Open-World Semi-Supervised Learning

ORCA simultaneously recognizes classes previously seen in the labeled dataset and discovers novel, never-before-seen classes by grouping similar examples in the unlabeled dataset.

Supervised and semi-supervised learning methods have been traditionally designed for the closed-world setting which is based on the assumption that unlabeled test data contains only classes previously encountered in the labeled training data. In contrast to the commonly assumed closed world, the real world is inherently dynamic and open — new classes can emerge in the test data that have never been encountered during training.

Here, we introduce open-world semi-supervised learning. In this setting, the unlabeled dataset may contain classes that have never been seen in the labeled dataset, and the model needs to be able to: (i) recognize when a sample from the unlabeled data belongs to one of the seen classes present in the labeled dataset, and (ii) automatically discover novel/unseen classes without any previous knowledge by effectively grouping similar examples from the unlabeled data and assigning them to a novel class/cluster. To address the challenges of open-world SSL, we propose ORCA, an approach that learns to simultaneously classify and cluster the data. ORCA effectively assigns examples from the unlabeled data to either previously seen classes, or forms a novel class/cluster by grouping similar examples in an end-to-end deep learning framework.


Open-World Semi-Supervised Learning.
Kaidi Cao*, Maria Brbić*, Jure Leskovec.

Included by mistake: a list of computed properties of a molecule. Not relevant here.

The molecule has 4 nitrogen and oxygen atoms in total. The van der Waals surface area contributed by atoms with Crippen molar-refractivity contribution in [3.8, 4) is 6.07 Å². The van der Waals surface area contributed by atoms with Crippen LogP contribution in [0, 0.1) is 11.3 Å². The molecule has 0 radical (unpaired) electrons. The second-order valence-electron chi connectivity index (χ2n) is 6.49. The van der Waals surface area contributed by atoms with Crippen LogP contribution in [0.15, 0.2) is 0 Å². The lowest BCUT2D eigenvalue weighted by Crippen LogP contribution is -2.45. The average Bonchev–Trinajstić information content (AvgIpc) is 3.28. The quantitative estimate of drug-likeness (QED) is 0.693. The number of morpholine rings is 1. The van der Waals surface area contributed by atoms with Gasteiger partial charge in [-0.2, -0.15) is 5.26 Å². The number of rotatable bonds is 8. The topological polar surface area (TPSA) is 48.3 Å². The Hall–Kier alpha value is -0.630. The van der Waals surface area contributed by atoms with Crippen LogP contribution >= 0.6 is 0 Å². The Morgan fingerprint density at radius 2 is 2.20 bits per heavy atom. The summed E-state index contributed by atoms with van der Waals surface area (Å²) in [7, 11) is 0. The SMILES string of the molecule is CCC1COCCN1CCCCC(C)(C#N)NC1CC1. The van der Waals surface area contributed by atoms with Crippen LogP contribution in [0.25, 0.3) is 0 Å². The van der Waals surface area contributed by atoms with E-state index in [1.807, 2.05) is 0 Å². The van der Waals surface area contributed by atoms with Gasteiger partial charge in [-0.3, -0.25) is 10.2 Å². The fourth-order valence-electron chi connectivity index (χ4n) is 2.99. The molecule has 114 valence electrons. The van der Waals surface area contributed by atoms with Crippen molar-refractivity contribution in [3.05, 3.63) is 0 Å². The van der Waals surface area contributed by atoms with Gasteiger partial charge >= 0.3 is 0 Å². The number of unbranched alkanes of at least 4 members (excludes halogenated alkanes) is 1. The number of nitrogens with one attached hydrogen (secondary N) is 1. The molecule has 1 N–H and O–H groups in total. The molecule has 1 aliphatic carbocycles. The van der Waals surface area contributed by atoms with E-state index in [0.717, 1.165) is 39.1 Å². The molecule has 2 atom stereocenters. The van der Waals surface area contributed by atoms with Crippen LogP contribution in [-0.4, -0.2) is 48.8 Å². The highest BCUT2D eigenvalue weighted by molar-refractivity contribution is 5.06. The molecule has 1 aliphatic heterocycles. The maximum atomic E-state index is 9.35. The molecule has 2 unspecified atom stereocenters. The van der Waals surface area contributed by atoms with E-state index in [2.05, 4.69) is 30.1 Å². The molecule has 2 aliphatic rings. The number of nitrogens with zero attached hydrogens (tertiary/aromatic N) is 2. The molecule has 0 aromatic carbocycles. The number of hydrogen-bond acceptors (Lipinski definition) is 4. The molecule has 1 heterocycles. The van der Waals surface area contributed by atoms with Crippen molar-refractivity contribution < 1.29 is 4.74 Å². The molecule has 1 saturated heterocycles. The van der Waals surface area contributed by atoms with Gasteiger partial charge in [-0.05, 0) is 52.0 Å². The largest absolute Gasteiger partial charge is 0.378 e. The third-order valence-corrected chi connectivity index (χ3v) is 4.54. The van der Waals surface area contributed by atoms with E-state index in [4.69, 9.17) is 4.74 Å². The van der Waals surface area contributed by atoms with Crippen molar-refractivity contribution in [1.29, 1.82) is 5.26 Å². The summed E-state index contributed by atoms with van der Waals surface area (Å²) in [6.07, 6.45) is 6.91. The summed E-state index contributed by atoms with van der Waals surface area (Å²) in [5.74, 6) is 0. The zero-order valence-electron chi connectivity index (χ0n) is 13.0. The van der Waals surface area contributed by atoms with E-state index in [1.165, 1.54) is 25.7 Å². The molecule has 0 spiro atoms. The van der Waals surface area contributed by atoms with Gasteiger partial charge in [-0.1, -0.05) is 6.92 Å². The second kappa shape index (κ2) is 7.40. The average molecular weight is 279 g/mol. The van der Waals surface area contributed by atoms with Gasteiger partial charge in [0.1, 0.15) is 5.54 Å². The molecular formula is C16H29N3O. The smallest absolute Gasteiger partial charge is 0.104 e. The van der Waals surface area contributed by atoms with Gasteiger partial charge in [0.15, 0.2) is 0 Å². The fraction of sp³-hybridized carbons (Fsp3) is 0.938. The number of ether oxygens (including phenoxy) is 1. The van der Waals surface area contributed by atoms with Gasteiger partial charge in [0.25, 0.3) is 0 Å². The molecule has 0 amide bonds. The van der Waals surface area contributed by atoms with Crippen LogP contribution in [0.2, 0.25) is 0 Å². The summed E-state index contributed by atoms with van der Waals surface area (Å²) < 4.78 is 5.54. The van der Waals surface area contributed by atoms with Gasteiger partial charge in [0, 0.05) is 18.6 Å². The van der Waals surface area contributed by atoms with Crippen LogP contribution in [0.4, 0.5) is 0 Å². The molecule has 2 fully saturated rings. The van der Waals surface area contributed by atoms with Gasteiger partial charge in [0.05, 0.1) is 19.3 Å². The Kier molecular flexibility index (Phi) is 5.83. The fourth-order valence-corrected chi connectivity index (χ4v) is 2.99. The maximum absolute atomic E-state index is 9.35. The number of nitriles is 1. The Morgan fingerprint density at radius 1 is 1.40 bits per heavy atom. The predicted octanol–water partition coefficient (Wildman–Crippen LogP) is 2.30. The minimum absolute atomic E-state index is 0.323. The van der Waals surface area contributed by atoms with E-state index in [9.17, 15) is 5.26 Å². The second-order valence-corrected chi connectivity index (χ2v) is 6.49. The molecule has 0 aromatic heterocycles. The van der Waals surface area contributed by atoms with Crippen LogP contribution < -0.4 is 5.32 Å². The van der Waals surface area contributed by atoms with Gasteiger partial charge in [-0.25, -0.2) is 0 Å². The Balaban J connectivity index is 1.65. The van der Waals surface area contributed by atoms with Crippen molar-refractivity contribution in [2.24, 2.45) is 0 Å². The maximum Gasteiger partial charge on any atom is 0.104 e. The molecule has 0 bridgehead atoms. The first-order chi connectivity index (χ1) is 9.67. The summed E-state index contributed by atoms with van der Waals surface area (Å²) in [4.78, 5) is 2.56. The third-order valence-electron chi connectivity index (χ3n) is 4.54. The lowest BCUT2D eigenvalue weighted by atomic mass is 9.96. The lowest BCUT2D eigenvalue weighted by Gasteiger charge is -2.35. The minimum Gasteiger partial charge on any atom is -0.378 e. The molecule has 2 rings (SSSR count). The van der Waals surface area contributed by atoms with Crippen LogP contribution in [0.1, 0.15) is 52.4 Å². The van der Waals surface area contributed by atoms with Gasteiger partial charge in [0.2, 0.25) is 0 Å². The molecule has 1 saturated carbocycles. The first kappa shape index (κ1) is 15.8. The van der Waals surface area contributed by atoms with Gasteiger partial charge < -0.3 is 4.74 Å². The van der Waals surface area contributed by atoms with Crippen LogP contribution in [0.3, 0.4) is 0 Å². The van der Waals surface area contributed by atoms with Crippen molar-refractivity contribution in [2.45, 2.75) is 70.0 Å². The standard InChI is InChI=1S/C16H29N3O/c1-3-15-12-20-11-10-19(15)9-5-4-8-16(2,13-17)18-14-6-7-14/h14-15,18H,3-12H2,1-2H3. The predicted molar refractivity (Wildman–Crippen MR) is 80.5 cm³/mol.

arXiv, 2021.

@inproceedings{cao21, title={Open-World Semi-Supervised Learning}, author={Cao, Kaidi and Brbi\'c, Maria and Leskovec, Jure}, booktitle={arXiv}, year={2021}, }

Overview of ORCA

ORCA is a unique method in its ability to recognize previously seen and discover novel classes. Using both labeled and unlabeled data, ORCA learns a joint embedding function and a linear classifier consisting of classification heads for seen and additional classification heads for an expected number of novel classes. Classification heads for seen classes are used to assign the unlabeled examples to classes from the labeled set, while activating additional classification heads allows ORCA to form a novel class for examples that belong to novel classes never-before-seen in the labeled set.

To solve open-world SSL task, ORCA combines supervised objective computed on the labeled data and pairwise objective that is used to gradually generate pseudo-labels for the unlabeled set. However, naively combining supervised and pairwise objectives leads to the bias towards seen classes which reduces the ability to adapt to novel classes. To mitigate the bias, the key idea in ORCA lies in introducing uncertainty based adaptive margin in the supervised objective that gradually decreases plasticity and increases discriminability of the model during training.


We apply ORCA to benchmark image classification datasets CIFAR-10, CIFAR-100 and ImageNet. Remarkably, ORCA consistently outperforms both semi-supervised and novel class discovery methods despite being the only method that can simultaneously solve both tasks. In particular, on seen classes ORCA achieves 1%, 4% and 7% improvements in accuracy over semi-supervised methods on CIFAR-10, CIFAR-100 and ImageNet datasets, respectively. On novel classes, ORCA achieves 12%, 51% and 151% improvements in accuracy over novel class discovery methods.

Figure below compares ORCA's performance to semi-supervised methods (left) and novel class discovery methods (right) when varying the ratio of seen and novel classes in the unlabeled set on the CIFAR-100 dataset. Baseline denotes open-world SSL baseline proposed in our work. Results show that ORCA consistently achieves highest accuracy across different proportion thresholds. Please refer to our paper for detailed explanations and more results.


We use standard benchmark image classification datasets:


The following people contributed to ORCA:
Kaidi Cao*
Maria Brbić*
Jure Leskovec